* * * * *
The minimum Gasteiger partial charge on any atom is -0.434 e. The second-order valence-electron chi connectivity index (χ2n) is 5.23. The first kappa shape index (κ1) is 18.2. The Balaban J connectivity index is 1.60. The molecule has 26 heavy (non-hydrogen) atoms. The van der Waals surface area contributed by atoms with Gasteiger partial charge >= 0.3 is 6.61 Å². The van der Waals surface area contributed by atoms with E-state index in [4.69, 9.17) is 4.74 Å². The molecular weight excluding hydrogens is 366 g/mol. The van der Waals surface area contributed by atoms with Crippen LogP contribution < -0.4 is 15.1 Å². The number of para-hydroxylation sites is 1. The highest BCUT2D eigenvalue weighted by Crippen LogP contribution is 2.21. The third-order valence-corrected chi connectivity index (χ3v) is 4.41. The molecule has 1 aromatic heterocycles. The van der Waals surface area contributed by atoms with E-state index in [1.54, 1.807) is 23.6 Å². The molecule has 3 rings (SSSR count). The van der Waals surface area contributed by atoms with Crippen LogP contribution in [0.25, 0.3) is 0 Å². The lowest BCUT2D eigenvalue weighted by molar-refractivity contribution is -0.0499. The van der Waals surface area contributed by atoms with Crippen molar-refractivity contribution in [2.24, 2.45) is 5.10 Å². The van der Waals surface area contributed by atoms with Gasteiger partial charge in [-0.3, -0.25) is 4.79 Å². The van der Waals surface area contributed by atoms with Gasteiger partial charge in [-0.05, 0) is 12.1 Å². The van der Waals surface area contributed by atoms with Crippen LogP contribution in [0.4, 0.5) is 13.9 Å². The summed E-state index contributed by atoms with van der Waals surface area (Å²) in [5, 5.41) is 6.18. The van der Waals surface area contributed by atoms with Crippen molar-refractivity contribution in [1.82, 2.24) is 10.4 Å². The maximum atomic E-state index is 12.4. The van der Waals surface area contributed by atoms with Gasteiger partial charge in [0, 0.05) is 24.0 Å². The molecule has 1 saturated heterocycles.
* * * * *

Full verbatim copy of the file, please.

The minimum Gasteiger partial charge on any atom is -0.434 e. The second-order valence-electron chi connectivity index (χ2n) is 5.23. The first kappa shape index (κ1) is 18.2. The Balaban J connectivity index is 1.60. The molecule has 26 heavy (non-hydrogen) atoms. The van der Waals surface area contributed by atoms with Gasteiger partial charge >= 0.3 is 6.61 Å². The van der Waals surface area contributed by atoms with E-state index in [4.69, 9.17) is 4.74 Å². The molecular weight excluding hydrogens is 366 g/mol. The van der Waals surface area contributed by atoms with Crippen LogP contribution < -0.4 is 15.1 Å². The number of para-hydroxylation sites is 1. The highest BCUT2D eigenvalue weighted by Crippen LogP contribution is 2.21. The third-order valence-corrected chi connectivity index (χ3v) is 4.41. The molecule has 1 aromatic heterocycles. The van der Waals surface area contributed by atoms with E-state index in [1.54, 1.807) is 23.6 Å². The molecule has 3 rings (SSSR count). The van der Waals surface area contributed by atoms with Crippen LogP contribution in [0.25, 0.3) is 0 Å². The lowest BCUT2D eigenvalue weighted by molar-refractivity contribution is -0.0499. The van der Waals surface area contributed by atoms with Crippen molar-refractivity contribution in [2.24, 2.45) is 5.10 Å². The van der Waals surface area contributed by atoms with Gasteiger partial charge in [-0.3, -0.25) is 4.79 Å². The van der Waals surface area contributed by atoms with Gasteiger partial charge in [-0.05, 0) is 12.1 Å². The van der Waals surface area contributed by atoms with Crippen LogP contribution in [0.4, 0.5) is 13.9 Å². The summed E-state index contributed by atoms with van der Waals surface area (Å²) in [5, 5.41) is 6.18. The van der Waals surface area contributed by atoms with Crippen molar-refractivity contribution in [1.82, 2.24) is 10.4 Å². The maximum atomic E-state index is 12.4. The van der Waals surface area contributed by atoms with Gasteiger partial charge in [0, 0.05) is 24.0 Å². The molecule has 1 saturated heterocycles.